The Kashmir issue is expected to come up at the United Nations Security Council for the first time in several decades later today. The matter will be discussed in a closed-door meeting that has been called on the request of China, Pakistan’s all-weather ally. New Delhi’s position is that such matters as Pakistan’s occupation of a chunk of Kashmir’s territory are bilateral issues between India and Pakistan, with no scope for third-party intervention. That much of the world has not fallen for Islamabad’s efforts to internationalize India’s revocation of the state’s special status suggests that the risk of an adverse response from the Security Council is low. Yet, Indian policymakers need to ratchet up diplomatic efforts to ensure that the world is not misguided on the matter.

Restrictions on civilians in Kashmir are set now to be lifted in stages, and New Delhi needs to stay alert, should tensions flare up once these are eased. Pakistan would probably try to instigate protests, and intemperate remarks by its leader Imran Khan have already signalled a meddlesome approach. Violence in the region could hurt Indian interests. The armed forces in Kashmir will have to stave off any possible terror attack; a burning Kashmir, after all, would only help Pakistan draw global attention to it.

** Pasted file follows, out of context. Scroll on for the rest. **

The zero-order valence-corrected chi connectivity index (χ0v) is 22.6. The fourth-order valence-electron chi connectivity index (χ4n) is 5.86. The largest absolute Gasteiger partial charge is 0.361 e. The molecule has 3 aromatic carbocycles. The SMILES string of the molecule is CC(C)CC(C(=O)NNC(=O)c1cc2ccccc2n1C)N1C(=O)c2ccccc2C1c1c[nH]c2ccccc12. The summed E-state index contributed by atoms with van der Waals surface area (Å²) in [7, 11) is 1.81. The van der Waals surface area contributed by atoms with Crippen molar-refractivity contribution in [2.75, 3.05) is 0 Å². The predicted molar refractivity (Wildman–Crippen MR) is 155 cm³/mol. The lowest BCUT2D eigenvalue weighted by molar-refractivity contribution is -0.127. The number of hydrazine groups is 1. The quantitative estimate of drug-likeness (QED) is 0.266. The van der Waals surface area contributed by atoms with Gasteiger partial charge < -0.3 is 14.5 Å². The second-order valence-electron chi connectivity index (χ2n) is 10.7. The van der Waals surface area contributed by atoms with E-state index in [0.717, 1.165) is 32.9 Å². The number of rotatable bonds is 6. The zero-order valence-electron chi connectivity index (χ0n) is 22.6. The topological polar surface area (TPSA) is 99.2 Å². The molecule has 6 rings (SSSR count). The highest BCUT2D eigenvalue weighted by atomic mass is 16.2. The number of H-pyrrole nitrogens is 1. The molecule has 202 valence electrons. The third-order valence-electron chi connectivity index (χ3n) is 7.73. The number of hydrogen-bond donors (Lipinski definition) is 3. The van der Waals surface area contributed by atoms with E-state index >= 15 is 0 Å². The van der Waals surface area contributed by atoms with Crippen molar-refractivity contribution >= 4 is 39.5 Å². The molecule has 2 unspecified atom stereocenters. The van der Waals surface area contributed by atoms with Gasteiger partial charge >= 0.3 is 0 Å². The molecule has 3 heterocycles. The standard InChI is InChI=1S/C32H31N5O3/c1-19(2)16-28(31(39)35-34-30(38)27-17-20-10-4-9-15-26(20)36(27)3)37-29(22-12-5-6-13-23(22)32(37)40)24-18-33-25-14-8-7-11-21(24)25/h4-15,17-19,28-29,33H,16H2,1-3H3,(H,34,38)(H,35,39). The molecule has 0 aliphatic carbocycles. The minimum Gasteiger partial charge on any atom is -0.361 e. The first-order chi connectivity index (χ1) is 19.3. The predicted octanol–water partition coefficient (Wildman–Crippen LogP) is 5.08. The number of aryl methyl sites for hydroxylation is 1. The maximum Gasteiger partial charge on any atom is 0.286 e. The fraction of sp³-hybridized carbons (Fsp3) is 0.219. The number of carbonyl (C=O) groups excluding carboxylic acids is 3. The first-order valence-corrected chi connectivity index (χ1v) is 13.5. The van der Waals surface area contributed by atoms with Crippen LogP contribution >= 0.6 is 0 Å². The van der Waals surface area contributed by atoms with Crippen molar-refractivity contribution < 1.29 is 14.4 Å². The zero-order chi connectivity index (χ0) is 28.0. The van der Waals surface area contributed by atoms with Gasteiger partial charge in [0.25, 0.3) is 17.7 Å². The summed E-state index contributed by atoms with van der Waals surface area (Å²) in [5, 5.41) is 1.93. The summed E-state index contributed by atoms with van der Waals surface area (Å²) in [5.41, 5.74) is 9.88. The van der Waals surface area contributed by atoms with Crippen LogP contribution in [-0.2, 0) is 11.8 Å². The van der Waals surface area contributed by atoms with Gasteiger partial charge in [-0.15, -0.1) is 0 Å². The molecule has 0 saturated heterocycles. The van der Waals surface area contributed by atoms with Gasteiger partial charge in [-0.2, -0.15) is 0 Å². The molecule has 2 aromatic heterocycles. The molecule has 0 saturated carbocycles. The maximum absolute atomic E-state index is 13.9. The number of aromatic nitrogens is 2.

It is paramount that peace in the region is maintained. In the meanwhile, New Delhi needs to calibrate its diplomatic strategy closely to respond in real-time to any potential questioning of its actions. The first message that India needs to send out is that the scrapping of provisions under Article 370 has not changed anything as far as the world’s political map is concerned: the international boundaries remain the same. New Delhi’s plans for the development of Jammu and Kashmir, as also Ladakh, could be conveyed as well. Facts need to be foregrounded and false rhetoric from across the border debunked. At this juncture, India’s voice in New York needs utmost clarity.

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